The transesterification reaction and prepolycondensaton step were conducted at lower temperatures as described below. The following amounts of the ingredients were charged into a 3L three-neck glass reactor: 2,5-furandicarboxylate dimethyl ester (1 .408 kg ;7.64 mol) and 1 ,3-propanediol (0.873 kg; 1 1 .47 mol). The mole ratio of PDO to FDME was 1 .5. The flask was placed in a metal bath which was preheated to 160 °C. The reaction mixture was stirred at 100 rpm for 10 minutes to obtain homogeneous solution under nitrogen atmosphere. The catalyst tetra n-butyltitanate (1 .097 g ; 1 10 ppm of titanium based on weight of the polymer) was added at this temperature. The metal bath temperature was raised to 170 °C to initiate transesterification reaction. The reaction was continued at this temperature for 100 minutes, the temperature was raised to 180 °C and the reaction was continued for 40 min. The temperature again was raised to 190 °C and the reaction was continued for another 40 min. A vacuum ramp was started while stopping the nitrogen purge. Pressure was gradually decreased from atmospheric to a final low pressure of 0.1 mm Hg to 1 .0 mm Hg absolute. The full vacuum and the temperature of 190 °C were maintained for 60 min while removing the excess PDO. The solid prepolymer was recovered from the flask.

A small portion of the prepolymer (60 g) was charged into 250 ml_ three-neck flask and the flask was placed into a metal bath which was preheated to 190 °C. When the full vacuum was reached the temperature of the metal bath was raised to 240 °C and the polycondensation reaction was continued under these conditions for 4 hours. The polymer after melt polymerization was recovered, crystallized and analyzed. The properties of the prepolymer and the final polymer are reported in Table 5.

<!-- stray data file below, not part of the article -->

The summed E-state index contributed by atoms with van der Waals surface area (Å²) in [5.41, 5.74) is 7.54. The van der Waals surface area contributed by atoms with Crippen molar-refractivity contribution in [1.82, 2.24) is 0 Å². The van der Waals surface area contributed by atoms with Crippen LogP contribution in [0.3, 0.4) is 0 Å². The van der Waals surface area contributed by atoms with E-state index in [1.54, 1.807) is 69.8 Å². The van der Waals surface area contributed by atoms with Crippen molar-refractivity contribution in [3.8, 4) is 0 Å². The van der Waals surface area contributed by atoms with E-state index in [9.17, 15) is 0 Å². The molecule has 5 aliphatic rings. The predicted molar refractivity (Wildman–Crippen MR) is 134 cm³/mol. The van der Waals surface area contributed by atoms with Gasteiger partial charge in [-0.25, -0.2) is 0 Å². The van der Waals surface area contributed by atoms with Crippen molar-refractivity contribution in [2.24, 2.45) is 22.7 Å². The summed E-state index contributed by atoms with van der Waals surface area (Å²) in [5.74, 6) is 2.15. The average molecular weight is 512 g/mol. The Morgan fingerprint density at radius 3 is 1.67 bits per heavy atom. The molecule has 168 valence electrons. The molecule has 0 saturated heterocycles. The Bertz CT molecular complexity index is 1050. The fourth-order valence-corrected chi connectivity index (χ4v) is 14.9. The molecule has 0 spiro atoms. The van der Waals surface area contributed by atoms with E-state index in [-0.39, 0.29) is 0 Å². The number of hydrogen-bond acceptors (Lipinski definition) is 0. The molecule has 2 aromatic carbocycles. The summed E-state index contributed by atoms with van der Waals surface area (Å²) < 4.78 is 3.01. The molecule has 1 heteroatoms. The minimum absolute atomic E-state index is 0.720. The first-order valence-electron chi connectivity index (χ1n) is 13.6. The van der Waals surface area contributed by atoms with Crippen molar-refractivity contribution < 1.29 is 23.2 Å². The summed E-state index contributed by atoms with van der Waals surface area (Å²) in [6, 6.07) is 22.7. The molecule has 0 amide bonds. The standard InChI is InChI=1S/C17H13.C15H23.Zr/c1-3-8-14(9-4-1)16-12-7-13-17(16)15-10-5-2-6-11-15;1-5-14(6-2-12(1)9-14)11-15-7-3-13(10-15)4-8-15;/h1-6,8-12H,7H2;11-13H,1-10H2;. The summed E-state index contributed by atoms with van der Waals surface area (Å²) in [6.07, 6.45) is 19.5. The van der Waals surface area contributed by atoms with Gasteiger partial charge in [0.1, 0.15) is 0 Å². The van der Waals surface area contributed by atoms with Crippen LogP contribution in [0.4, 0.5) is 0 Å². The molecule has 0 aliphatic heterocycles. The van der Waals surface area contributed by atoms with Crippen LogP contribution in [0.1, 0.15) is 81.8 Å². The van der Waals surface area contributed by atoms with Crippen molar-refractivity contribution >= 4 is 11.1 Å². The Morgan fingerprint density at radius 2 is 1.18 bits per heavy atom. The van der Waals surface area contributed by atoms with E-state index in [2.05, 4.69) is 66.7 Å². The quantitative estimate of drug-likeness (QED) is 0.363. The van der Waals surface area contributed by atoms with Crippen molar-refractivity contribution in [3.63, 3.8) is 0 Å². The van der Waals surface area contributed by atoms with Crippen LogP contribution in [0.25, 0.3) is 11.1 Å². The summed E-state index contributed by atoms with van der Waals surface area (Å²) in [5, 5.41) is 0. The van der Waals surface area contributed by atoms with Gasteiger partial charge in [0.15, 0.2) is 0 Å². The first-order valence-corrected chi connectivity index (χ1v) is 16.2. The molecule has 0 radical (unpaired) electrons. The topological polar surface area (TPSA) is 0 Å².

TABLE 5

The prepolymers prepared as described in Examples 1 -3

surprisingly had very low levels of di-PDO. Lowering the temperature during transesterification and prepolycondensation had dramatic effect in reducing the formation of ether. Controlling the temperature during transesterification and prepolycondensation, the amount of di-PDO can be managed without adding any additives. . Though the transesterification conditions were not optimized in 3L, it is highly feasible to reduce the levels of methyl ester in the prepolymers. Compared to Comparative Example A (3.4 wt%), the PTF melt polymers of Example 1 -3 had very low levels of di-PDO (as low as 0.17wt%) in the polymer backbone and undetectable at the chain ends. It appears from the data that the ether formation occurs more in transesterification/prepolycondensation steps than in the polycondensation step. The higher temperature during polycondensation has little effect on di-PDO formation which may be due the absence of excessive PDO that limits the side reactions. In addition, the polymers of Example 1 -3 had lower carboxylic acid and ally ends indicating less polymer degradation and side reactions resulting the polymers with higher stability and improved color. . These three Examples of the present invention demonstrate that using the disclosed process conditions and titanium catalyst loading, high molecular weight PTF polymer can be produced in melt polymerization process with excellent properties and thereby eliminating the expensive and time consuming solid state polymerization step. Examples 4 and 5